As a result, said Ms. Sandidge, those involved in the pilot project decided to look at an EMS' overall financial impact, taking a "holistic approach," and examining the issue in its totality rather than just the insurance portion of it.
For instance, if an EMS prompts a company to use a less hazardous solvent with lower disposal costs, the savings there "could be a significant number to enhance the bottom line," said Ms. Sandidge.
The problem remains, though, that when looking at financial incentives, there are many numbers to calculate, and it is hard to say whether a cost reduction is because of a situation an EMS has improved or if there are "other things going on," Ms. Sandidge said.
Pilot project planners decided that the best approach may be to study specific financial performance indicators, Ms. Sandidge said. These are being developed right now, said Ms. Sandidge, who noted the project is now talking with a few companies about participating in a demonstration project.
Once a company is selected, said Ms. Sandidge, it probably will take 18 to 20 months to implement an EMS at that particular company and "to get a true read" of its impact. "You need at least 18 months to get into a place and see what's happening in the whole system, the whole process," she said.
With regard to the Northrop Grumman project, Ms. Barkett said that the Merit Partnership always has worked closely with the company, and "this particular facility in north L.A. was already pretty far along the way to having a pretty high-functioning EMS and being in conformance with the ISO standard."
Although the facility is slated to be closed at the end of this year, Merit decided to see if a template based on what had been done there could be created and tested at other facilities that were perhaps less advanced in environmental management or that may have regulatory compliance issues that must be resolved.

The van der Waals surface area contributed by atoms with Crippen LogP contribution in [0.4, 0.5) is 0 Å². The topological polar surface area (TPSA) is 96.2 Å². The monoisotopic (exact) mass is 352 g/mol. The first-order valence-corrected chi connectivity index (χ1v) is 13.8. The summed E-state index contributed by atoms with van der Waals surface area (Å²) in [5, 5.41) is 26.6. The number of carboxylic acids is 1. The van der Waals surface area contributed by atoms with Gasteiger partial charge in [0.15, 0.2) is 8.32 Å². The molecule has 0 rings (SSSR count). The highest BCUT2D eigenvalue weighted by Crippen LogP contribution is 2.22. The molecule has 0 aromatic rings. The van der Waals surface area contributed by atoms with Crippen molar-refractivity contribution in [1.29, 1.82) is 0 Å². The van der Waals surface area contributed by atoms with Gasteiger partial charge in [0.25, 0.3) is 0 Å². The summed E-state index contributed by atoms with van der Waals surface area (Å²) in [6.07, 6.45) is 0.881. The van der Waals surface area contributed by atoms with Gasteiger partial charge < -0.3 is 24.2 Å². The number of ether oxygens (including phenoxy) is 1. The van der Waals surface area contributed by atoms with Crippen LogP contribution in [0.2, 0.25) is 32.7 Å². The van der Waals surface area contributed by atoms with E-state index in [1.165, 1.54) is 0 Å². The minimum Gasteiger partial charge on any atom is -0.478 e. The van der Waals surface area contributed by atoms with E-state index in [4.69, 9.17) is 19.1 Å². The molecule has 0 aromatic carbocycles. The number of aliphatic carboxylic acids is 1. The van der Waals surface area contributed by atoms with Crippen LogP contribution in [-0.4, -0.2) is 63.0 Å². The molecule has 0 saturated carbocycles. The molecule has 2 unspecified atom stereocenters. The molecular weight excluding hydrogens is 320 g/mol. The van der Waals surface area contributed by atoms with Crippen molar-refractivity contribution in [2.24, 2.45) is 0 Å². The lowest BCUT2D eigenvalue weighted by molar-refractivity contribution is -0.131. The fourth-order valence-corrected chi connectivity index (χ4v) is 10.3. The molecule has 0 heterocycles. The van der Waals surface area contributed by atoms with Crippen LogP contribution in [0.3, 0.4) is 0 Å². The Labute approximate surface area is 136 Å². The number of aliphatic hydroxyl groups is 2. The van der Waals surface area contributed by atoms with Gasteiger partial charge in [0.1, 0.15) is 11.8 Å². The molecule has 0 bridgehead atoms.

At this point, said Ms. Barkett, the Merit Partnership is in the final stages of pulling this template together. "Over the next several months to a year, we will be looking for companies that would be appropriate places to pilot that template," she said.
"We want to test it out in various companies that may have some compliance issues and see whether we can figure out if environmental management systems can have a measurable effect on improving their compliance," she said.
Some observers say one problem with pinpointing the insurance benefits of environmental management systems is obtaining the insurance to begin with.
David J. Dybdahl, managing director of Environmental Risk Management Services, a Nashville, Tenn.-based division of Willis Corroon Group P.L.C., said the ISO 14000 environmental management system should create a "self-improving environmental management program."
But, "it is difficult to objectively and verifiably quantify the hard-dollar benefits of these programs. You do *it all, and so what?
"One place they could receive some benefit is in insurance premium credits," but businesses have been frustrated because the insurance policies they purchase often exclude environmental coverages, said Mr. Dybdahl.